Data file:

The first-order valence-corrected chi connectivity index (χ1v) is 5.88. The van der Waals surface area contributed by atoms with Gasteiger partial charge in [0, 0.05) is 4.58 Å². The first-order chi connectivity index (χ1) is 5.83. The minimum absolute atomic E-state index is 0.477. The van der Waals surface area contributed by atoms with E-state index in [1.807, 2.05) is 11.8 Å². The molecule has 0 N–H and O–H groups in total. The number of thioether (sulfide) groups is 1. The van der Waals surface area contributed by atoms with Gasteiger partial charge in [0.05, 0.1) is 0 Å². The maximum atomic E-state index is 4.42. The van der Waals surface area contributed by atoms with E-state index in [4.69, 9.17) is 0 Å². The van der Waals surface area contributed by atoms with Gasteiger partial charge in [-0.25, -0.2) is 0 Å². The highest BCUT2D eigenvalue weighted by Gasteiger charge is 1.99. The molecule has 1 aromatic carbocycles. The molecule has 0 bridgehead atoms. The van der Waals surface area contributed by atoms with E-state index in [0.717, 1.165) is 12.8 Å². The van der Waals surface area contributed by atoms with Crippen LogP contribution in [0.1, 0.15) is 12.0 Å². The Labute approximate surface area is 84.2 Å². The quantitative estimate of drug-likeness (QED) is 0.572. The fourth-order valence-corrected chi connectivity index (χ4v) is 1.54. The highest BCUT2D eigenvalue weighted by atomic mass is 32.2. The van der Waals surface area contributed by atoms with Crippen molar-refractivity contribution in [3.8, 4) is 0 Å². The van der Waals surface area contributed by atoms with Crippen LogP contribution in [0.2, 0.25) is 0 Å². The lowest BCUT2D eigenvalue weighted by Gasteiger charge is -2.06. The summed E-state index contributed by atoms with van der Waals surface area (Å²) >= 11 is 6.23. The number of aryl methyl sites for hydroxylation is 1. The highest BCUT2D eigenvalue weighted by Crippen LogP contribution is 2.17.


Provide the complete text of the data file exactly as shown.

The first-order valence-corrected chi connectivity index (χ1v) is 5.88. The van der Waals surface area contributed by atoms with Gasteiger partial charge in [0, 0.05) is 4.58 Å². The first-order chi connectivity index (χ1) is 5.83. The minimum absolute atomic E-state index is 0.477. The van der Waals surface area contributed by atoms with E-state index in [1.807, 2.05) is 11.8 Å². The molecule has 0 N–H and O–H groups in total. The number of thioether (sulfide) groups is 1. The van der Waals surface area contributed by atoms with Gasteiger partial charge in [0.05, 0.1) is 0 Å². The maximum atomic E-state index is 4.42. The van der Waals surface area contributed by atoms with E-state index in [4.69, 9.17) is 0 Å². The van der Waals surface area contributed by atoms with Gasteiger partial charge in [-0.25, -0.2) is 0 Å². The highest BCUT2D eigenvalue weighted by Gasteiger charge is 1.99. The molecule has 1 aromatic carbocycles. The molecule has 0 bridgehead atoms. The van der Waals surface area contributed by atoms with E-state index in [0.717, 1.165) is 12.8 Å². The van der Waals surface area contributed by atoms with Crippen LogP contribution in [0.1, 0.15) is 12.0 Å². The Labute approximate surface area is 84.2 Å². The quantitative estimate of drug-likeness (QED) is 0.572. The fourth-order valence-corrected chi connectivity index (χ4v) is 1.54. The highest BCUT2D eigenvalue weighted by atomic mass is 32.2. The van der Waals surface area contributed by atoms with Crippen molar-refractivity contribution in [3.8, 4) is 0 Å². The van der Waals surface area contributed by atoms with Crippen LogP contribution in [0.2, 0.25) is 0 Å². The lowest BCUT2D eigenvalue weighted by Gasteiger charge is -2.06. The summed E-state index contributed by atoms with van der Waals surface area (Å²) >= 11 is 6.23. The number of aryl methyl sites for hydroxylation is 1. The highest BCUT2D eigenvalue weighted by Crippen LogP contribution is 2.17.